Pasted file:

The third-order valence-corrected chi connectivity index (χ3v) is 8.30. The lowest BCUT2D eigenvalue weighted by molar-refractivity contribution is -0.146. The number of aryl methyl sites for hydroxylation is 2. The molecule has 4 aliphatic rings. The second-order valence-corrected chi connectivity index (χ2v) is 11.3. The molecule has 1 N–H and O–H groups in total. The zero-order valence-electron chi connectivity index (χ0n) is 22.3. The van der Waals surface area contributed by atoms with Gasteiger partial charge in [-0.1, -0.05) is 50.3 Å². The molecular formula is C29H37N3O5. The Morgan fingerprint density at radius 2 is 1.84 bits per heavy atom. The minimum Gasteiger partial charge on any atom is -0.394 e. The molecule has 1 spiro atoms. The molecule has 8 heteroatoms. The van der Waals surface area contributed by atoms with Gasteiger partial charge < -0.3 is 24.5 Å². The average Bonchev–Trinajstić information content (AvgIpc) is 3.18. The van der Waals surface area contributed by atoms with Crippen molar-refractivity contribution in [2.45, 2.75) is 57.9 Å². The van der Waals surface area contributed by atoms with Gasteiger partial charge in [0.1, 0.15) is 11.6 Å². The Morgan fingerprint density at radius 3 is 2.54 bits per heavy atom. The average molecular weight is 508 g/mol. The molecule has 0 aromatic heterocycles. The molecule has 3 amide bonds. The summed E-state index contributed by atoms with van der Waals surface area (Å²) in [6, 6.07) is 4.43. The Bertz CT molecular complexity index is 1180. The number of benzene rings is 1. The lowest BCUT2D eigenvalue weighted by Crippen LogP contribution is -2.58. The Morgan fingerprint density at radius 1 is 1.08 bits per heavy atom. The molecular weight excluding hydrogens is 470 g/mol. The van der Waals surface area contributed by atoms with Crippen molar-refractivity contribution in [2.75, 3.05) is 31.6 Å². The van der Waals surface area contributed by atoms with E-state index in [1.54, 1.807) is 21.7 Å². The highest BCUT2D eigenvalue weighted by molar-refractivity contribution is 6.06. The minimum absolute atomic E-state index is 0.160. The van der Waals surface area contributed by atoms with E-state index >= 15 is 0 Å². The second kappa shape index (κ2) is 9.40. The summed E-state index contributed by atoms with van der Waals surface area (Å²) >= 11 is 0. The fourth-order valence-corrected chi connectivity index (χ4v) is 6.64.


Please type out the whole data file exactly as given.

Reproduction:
The third-order valence-corrected chi connectivity index (χ3v) is 8.30. The lowest BCUT2D eigenvalue weighted by molar-refractivity contribution is -0.146. The number of aryl methyl sites for hydroxylation is 2. The molecule has 4 aliphatic rings. The second-order valence-corrected chi connectivity index (χ2v) is 11.3. The molecule has 1 N–H and O–H groups in total. The zero-order valence-electron chi connectivity index (χ0n) is 22.3. The van der Waals surface area contributed by atoms with Gasteiger partial charge in [-0.1, -0.05) is 50.3 Å². The molecular formula is C29H37N3O5. The Morgan fingerprint density at radius 2 is 1.84 bits per heavy atom. The minimum Gasteiger partial charge on any atom is -0.394 e. The molecule has 1 spiro atoms. The molecule has 8 heteroatoms. The van der Waals surface area contributed by atoms with Gasteiger partial charge < -0.3 is 24.5 Å². The average Bonchev–Trinajstić information content (AvgIpc) is 3.18. The van der Waals surface area contributed by atoms with Crippen molar-refractivity contribution in [2.45, 2.75) is 57.9 Å². The van der Waals surface area contributed by atoms with Gasteiger partial charge in [0.1, 0.15) is 11.6 Å². The Morgan fingerprint density at radius 3 is 2.54 bits per heavy atom. The average molecular weight is 508 g/mol. The molecule has 0 aromatic heterocycles. The molecule has 3 amide bonds. The summed E-state index contributed by atoms with van der Waals surface area (Å²) in [6, 6.07) is 4.43. The Bertz CT molecular complexity index is 1180. The number of benzene rings is 1. The lowest BCUT2D eigenvalue weighted by Crippen LogP contribution is -2.58. The Morgan fingerprint density at radius 1 is 1.08 bits per heavy atom. The molecular weight excluding hydrogens is 470 g/mol. The van der Waals surface area contributed by atoms with Crippen molar-refractivity contribution in [2.75, 3.05) is 31.6 Å². The van der Waals surface area contributed by atoms with E-state index in [1.54, 1.807) is 21.7 Å². The highest BCUT2D eigenvalue weighted by molar-refractivity contribution is 6.06. The minimum absolute atomic E-state index is 0.160. The van der Waals surface area contributed by atoms with E-state index >= 15 is 0 Å². The second kappa shape index (κ2) is 9.40. The summed E-state index contributed by atoms with van der Waals surface area (Å²) >= 11 is 0. The fourth-order valence-corrected chi connectivity index (χ4v) is 6.64.